What you need to know:
- The heavy-looking, grey-brown stone of the new palace contrasts with the whitewashed old palace that recalls Britain’s colonial past. Both buildings are near each other along the Blue Nile River.
Sudan today announced the completion of a China-funded presidential palace to replace the colonial-era offices where British General Charles Gordon died in a battle that defined Sudanese history.
The new three-storey domed palace has been built with a grant from Beijing, the official SUNA news agency reported without specifying the amount.
SUNA said the project confirms “the strong relations between Khartoum and Beijing”, whose ambassador Luo Xiaoguang attended a signing ceremony with Sudanese officials to confirm completion of the project.
The heavy-looking, grey-brown stone of the new palace contrasts with the whitewashed old palace that recalls Britain’s colonial past. Both buildings are near each other along the Blue Nile River.
President Omar al-Bashir has his offices at the palace, which was originally built in the early 19th century during Turco-Egyptian rule.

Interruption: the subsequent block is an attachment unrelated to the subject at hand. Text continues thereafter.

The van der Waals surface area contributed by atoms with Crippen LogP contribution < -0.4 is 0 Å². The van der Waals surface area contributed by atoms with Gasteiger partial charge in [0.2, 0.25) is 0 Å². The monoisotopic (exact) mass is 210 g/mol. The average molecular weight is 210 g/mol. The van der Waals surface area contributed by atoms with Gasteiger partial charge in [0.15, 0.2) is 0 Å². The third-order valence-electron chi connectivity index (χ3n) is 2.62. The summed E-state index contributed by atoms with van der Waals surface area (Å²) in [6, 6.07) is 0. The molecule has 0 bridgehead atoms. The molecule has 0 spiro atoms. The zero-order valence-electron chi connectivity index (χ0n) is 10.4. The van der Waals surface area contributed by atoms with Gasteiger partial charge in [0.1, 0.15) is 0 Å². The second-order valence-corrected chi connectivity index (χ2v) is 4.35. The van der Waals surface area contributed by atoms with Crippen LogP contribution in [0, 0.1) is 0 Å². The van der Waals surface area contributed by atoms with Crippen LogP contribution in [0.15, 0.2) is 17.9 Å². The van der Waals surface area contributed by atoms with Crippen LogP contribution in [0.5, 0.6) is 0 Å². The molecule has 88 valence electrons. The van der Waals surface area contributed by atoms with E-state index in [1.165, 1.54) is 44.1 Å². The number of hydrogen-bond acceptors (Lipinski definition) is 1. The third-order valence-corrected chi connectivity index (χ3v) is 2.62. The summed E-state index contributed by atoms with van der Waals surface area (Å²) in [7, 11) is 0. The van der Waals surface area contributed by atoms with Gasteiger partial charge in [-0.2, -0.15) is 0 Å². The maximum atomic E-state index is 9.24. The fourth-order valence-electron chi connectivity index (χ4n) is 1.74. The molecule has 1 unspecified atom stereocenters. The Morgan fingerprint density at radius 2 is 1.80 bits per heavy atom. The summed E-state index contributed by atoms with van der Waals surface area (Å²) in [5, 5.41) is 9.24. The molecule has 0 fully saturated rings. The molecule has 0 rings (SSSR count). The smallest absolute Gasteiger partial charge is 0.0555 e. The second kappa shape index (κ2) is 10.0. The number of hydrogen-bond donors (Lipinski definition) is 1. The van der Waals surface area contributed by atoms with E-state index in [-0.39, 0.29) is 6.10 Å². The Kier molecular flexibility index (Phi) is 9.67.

A plaque inside the old palace marks the spot where General Gordon was killed in 1885 by the forces of a messianic Islamic reformer called “the Mahdi”.
From 1877-79, Gordon was governor of Sudan under the Turco-Egyptian administration.
After the British occupied Egypt in 1882 and the Sudanese Mahdist revolt intensified, Britain again dispatched Gordon to Khartoum.
Despite his efforts to defend it, the garrison was destroyed and the Mahdi’s conquest ushered in a period of Islamist rule.
SUNA said construction of the new palace began in 2010. It will be inaugurated on January 1, the country’s independence day.
Mr Emad Sayed Ahmed, the presidential press secretary, told AFP that the government has outgrown the existing palace.
However, official ceremonies will still be held in the historic building even after the administration moves to the new palace, Ahmed said. He had no details about the cost but said the new palace “reflects Sudan and Sudanese culture.”
The Chinese embassy spokeswoman could not be reached for comment.